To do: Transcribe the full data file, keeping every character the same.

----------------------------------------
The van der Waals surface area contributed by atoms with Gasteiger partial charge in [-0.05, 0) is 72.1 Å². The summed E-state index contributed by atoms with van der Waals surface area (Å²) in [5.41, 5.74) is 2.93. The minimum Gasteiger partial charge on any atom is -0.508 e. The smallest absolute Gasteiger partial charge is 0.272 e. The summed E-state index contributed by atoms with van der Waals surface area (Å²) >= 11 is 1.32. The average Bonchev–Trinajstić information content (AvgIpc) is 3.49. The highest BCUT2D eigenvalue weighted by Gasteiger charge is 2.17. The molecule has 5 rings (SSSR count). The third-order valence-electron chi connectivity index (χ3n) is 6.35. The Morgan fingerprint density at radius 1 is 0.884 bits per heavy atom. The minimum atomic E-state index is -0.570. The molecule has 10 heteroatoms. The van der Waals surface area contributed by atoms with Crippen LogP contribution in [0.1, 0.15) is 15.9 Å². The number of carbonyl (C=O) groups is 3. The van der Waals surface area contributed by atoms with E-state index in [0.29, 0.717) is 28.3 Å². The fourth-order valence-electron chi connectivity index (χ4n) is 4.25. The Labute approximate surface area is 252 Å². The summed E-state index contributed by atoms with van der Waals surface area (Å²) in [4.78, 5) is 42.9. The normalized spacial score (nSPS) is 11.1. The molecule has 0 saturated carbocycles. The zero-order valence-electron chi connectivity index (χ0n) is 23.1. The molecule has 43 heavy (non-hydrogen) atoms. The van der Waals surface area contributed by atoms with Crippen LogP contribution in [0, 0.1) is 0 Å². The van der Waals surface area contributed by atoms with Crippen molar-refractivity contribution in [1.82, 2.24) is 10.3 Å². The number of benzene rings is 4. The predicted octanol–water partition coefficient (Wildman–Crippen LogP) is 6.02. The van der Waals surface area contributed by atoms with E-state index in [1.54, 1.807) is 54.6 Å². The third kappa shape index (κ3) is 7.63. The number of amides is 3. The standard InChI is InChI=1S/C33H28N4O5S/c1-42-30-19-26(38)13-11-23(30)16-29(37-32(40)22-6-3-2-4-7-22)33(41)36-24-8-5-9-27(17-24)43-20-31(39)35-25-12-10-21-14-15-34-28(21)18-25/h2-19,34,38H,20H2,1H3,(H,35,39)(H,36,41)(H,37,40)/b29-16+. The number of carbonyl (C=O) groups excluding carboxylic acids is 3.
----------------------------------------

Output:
The van der Waals surface area contributed by atoms with Gasteiger partial charge in [-0.05, 0) is 72.1 Å². The summed E-state index contributed by atoms with van der Waals surface area (Å²) in [5.41, 5.74) is 2.93. The minimum Gasteiger partial charge on any atom is -0.508 e. The smallest absolute Gasteiger partial charge is 0.272 e. The summed E-state index contributed by atoms with van der Waals surface area (Å²) >= 11 is 1.32. The average Bonchev–Trinajstić information content (AvgIpc) is 3.49. The highest BCUT2D eigenvalue weighted by Gasteiger charge is 2.17. The molecule has 5 rings (SSSR count). The third-order valence-electron chi connectivity index (χ3n) is 6.35. The Morgan fingerprint density at radius 1 is 0.884 bits per heavy atom. The minimum atomic E-state index is -0.570. The molecule has 10 heteroatoms. The van der Waals surface area contributed by atoms with Crippen LogP contribution in [0.1, 0.15) is 15.9 Å². The number of carbonyl (C=O) groups is 3. The van der Waals surface area contributed by atoms with E-state index in [0.29, 0.717) is 28.3 Å². The fourth-order valence-electron chi connectivity index (χ4n) is 4.25. The Labute approximate surface area is 252 Å². The summed E-state index contributed by atoms with van der Waals surface area (Å²) in [4.78, 5) is 42.9. The normalized spacial score (nSPS) is 11.1. The molecule has 0 saturated carbocycles. The zero-order valence-electron chi connectivity index (χ0n) is 23.1. The molecule has 43 heavy (non-hydrogen) atoms. The van der Waals surface area contributed by atoms with Crippen LogP contribution in [0, 0.1) is 0 Å². The van der Waals surface area contributed by atoms with Crippen molar-refractivity contribution in [1.82, 2.24) is 10.3 Å². The number of benzene rings is 4. The predicted octanol–water partition coefficient (Wildman–Crippen LogP) is 6.02. The van der Waals surface area contributed by atoms with E-state index in [1.54, 1.807) is 54.6 Å². The third kappa shape index (κ3) is 7.63. The number of amides is 3. The standard InChI is InChI=1S/C33H28N4O5S/c1-42-30-19-26(38)13-11-23(30)16-29(37-32(40)22-6-3-2-4-7-22)33(41)36-24-8-5-9-27(17-24)43-20-31(39)35-25-12-10-21-14-15-34-28(21)18-25/h2-19,34,38H,20H2,1H3,(H,35,39)(H,36,41)(H,37,40)/b29-16+. The number of carbonyl (C=O) groups excluding carboxylic acids is 3.